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Valley of Fire hikers ran out of water, died in 118-degree heat, park says

Updated July 25, 2023 - 8:40 pm

Two women who were found dead at Valley of Fire State Park were hiking on the park’s 4.6-mile Prospect Trail and ran out of water as the temperature reached 118 degrees, a state parks official said.

Jessica Rhodes, 34, and Diana Matienzo Rivera, 29, both of Las Vegas, were identified by the Clark County coroner’s office Tuesday as the women found dead at the park on Saturday.

The cause of their deaths is still under investigation.

Jonathan Brunjes, Nevada State Parks’ deputy administrator, acknowledged that while the coroner had yet to determine the official cause of death, it appeared they possibly succumbed to the heat.

“It is presumed that it is heat exhaustion,” Brunjes said.

Brunjes said the women were first reported missing sometime after 10 a.m. by another party that told Valley of Fire park rangers that the pair might have been low on resources adequate enough to handle such dangerous temperatures.

During a search, one of the women was found dead about a quarter-mile from the trail’s parking lot at about noon while the other woman was found dead farther up the trail, where the trail bisects a canyon, at about 2 p.m., Brunjes said.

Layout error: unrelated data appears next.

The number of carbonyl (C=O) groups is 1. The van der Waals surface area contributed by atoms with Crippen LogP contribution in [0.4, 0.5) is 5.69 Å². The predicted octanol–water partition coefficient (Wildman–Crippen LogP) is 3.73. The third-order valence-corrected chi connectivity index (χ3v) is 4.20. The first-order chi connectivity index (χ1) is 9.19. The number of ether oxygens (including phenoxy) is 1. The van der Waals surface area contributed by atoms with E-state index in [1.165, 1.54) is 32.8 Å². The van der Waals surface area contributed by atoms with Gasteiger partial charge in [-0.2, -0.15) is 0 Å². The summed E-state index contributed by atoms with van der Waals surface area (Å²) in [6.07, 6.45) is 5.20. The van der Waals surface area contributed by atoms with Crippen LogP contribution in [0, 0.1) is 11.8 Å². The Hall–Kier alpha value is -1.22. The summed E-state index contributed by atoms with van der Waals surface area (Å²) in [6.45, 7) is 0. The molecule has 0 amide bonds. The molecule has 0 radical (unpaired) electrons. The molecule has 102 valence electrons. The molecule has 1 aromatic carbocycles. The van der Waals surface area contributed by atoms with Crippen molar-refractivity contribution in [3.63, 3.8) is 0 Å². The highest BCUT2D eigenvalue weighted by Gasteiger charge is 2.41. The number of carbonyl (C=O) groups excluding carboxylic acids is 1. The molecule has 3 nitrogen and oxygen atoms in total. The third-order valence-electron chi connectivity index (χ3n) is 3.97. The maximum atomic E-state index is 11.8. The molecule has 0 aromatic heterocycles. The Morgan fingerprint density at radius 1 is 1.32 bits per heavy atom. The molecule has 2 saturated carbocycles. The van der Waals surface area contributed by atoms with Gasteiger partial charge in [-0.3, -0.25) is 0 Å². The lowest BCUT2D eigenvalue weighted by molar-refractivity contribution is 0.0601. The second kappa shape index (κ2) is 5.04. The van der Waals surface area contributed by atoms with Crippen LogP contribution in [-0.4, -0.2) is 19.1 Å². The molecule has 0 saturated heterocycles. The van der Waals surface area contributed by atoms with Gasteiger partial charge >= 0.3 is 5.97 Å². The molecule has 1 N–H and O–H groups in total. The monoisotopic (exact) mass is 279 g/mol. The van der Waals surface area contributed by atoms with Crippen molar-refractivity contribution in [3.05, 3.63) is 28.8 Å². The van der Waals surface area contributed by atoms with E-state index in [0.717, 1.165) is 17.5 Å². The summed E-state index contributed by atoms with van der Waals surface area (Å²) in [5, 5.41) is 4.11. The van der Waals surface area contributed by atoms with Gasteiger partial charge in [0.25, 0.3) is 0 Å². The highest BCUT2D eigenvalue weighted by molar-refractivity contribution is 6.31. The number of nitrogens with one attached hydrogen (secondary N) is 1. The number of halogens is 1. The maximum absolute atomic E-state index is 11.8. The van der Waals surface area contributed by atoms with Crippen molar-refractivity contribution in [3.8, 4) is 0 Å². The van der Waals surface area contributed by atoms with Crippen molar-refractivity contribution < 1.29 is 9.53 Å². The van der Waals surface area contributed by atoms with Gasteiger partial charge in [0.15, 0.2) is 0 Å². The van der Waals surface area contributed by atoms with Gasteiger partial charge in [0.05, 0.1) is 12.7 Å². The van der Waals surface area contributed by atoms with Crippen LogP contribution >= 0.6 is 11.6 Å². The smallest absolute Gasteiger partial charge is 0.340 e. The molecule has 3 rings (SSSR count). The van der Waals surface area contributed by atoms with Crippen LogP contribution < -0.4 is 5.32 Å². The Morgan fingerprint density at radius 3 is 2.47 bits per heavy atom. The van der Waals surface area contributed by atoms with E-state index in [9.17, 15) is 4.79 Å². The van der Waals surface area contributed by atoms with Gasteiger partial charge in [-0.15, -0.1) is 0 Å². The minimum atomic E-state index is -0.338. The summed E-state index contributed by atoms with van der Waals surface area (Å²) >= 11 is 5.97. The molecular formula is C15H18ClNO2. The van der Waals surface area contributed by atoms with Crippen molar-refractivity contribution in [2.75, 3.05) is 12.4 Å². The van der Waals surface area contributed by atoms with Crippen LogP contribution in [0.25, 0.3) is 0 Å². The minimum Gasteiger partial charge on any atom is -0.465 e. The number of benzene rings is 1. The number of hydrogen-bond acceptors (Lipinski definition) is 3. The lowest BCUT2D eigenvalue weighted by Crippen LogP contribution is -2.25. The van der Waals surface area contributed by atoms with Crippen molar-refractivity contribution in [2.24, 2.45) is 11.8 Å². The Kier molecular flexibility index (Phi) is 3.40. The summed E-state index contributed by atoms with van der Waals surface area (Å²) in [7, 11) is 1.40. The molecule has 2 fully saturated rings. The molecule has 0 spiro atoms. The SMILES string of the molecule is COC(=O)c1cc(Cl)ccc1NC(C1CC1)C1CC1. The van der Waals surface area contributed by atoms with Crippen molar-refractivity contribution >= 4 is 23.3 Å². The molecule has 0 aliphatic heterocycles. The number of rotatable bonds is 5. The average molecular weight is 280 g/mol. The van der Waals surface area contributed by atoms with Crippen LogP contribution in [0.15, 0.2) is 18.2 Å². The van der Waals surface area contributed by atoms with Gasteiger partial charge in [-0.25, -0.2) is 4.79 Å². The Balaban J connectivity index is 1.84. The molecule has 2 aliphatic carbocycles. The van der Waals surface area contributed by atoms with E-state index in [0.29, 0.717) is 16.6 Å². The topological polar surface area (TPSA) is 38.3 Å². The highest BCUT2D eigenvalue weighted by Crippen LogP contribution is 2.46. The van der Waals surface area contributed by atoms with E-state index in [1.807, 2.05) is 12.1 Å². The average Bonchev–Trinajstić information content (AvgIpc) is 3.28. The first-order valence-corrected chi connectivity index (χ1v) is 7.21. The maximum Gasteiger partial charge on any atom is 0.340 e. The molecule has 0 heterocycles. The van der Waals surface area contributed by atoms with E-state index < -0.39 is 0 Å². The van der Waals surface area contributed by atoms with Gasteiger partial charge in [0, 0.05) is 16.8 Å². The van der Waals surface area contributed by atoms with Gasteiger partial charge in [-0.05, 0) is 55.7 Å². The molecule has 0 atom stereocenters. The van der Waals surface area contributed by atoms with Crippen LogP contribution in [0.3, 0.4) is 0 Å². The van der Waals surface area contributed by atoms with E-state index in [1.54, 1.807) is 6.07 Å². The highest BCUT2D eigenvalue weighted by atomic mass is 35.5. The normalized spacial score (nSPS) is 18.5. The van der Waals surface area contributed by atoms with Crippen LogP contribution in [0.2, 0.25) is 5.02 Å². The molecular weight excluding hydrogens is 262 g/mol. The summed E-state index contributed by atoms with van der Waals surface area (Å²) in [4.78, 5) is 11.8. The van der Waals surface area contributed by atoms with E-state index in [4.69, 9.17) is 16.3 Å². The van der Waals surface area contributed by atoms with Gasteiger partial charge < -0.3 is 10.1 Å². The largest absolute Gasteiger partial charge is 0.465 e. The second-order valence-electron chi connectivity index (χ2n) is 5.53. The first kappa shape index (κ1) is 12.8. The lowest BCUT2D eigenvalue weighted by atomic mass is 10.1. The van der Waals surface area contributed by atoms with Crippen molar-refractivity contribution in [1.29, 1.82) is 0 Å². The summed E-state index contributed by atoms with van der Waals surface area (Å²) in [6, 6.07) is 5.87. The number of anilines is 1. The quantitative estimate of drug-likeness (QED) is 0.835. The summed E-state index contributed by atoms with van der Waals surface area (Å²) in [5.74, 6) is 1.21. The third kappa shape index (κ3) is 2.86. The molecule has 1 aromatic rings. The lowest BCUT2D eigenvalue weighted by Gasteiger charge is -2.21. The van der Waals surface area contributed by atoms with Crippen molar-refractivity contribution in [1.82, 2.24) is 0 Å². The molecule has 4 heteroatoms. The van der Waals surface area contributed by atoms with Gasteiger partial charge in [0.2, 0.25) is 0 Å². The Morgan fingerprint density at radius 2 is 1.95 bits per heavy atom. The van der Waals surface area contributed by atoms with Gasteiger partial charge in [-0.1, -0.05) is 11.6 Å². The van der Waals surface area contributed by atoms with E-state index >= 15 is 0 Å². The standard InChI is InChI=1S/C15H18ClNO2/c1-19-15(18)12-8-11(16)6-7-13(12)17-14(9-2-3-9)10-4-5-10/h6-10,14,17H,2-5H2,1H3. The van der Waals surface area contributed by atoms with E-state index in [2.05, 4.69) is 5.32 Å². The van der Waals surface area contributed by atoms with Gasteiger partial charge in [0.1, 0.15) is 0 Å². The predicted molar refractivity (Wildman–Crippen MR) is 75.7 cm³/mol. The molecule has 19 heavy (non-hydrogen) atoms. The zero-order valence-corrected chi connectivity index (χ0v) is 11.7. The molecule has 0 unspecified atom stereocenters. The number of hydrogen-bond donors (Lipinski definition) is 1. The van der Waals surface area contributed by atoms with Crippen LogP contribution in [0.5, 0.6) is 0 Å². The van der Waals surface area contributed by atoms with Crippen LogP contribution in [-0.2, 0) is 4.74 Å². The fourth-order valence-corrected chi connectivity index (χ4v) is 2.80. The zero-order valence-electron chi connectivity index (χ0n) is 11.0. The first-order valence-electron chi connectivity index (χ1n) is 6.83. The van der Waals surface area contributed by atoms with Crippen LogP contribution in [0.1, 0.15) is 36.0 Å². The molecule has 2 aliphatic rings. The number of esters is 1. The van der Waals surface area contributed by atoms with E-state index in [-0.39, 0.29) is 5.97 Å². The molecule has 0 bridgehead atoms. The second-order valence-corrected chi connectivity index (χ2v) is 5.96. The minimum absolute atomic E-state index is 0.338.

Given where each of the women were found, it’s possible the woman found closer to the parking lot had been trying to return to where she might be able to get help, Brunjes said.

Hiking dangers

Valley of Fire had closed several trails to hiking for the summer, but since Saturday has closed additional trails, Brunjes said. Prospect, where the women died, as well as White Domes, Arrowhead, Pinnacles, Charlie Springs, Natural Arches, Fire Wave and Seven Wonders Loop are closed through Oct. 1.

Brunjes said that if anyone is planning to hike almost anywhere in Nevada during these high temperatures, they should plan to hike early, they should try to pick a day that’s cooler, and they should start hydrating days in advance, he said.

Brunjes said a person needs a liter of water for every two hours of hiking. Light clothing and plenty of sunscreen are also recommended.

“The most important thing is to know how to recognize the symptoms of heat exhaustion,” he said.

According to the U.S. Centers for Disease Control, the symptoms of heat exhaustion include heavy sweating; cold, pale and clammy skin; a fast, weak pulse; nausea or vomiting; tiredness or weakness; dizziness, headache; and fainting.

The symptoms of heat stroke include a body temperature of 103 degrees or higher; hot, red, dry or damp skin; a fast, strong pulse; headache; dizziness; nausea; confusion and passing out.

An excessive heat warning was in effect for most of Southern Nevada through Sunday, according to the National Weather Service. The temperature as of 6 p.m. in nearby Overton was 117 degrees.

Last week, a 71-year-old man died while hiking in Death Valley National Park.

On Monday, 59-year-old Brian Laugeson and two children, ages 3 and 4, were found in a desert area near Cadiz Avenue and Parawan Street in Henderson after a missing person report, Henderson police said Tuesday. All three were in critical condition from possible heat exhaustion, police said Monday.

In that case, Laugeson faces two counts of child abuse or neglect with substantial bodily harm, police said.

Contact Brett Clarkson at bclarkson@reviewjournal.com.

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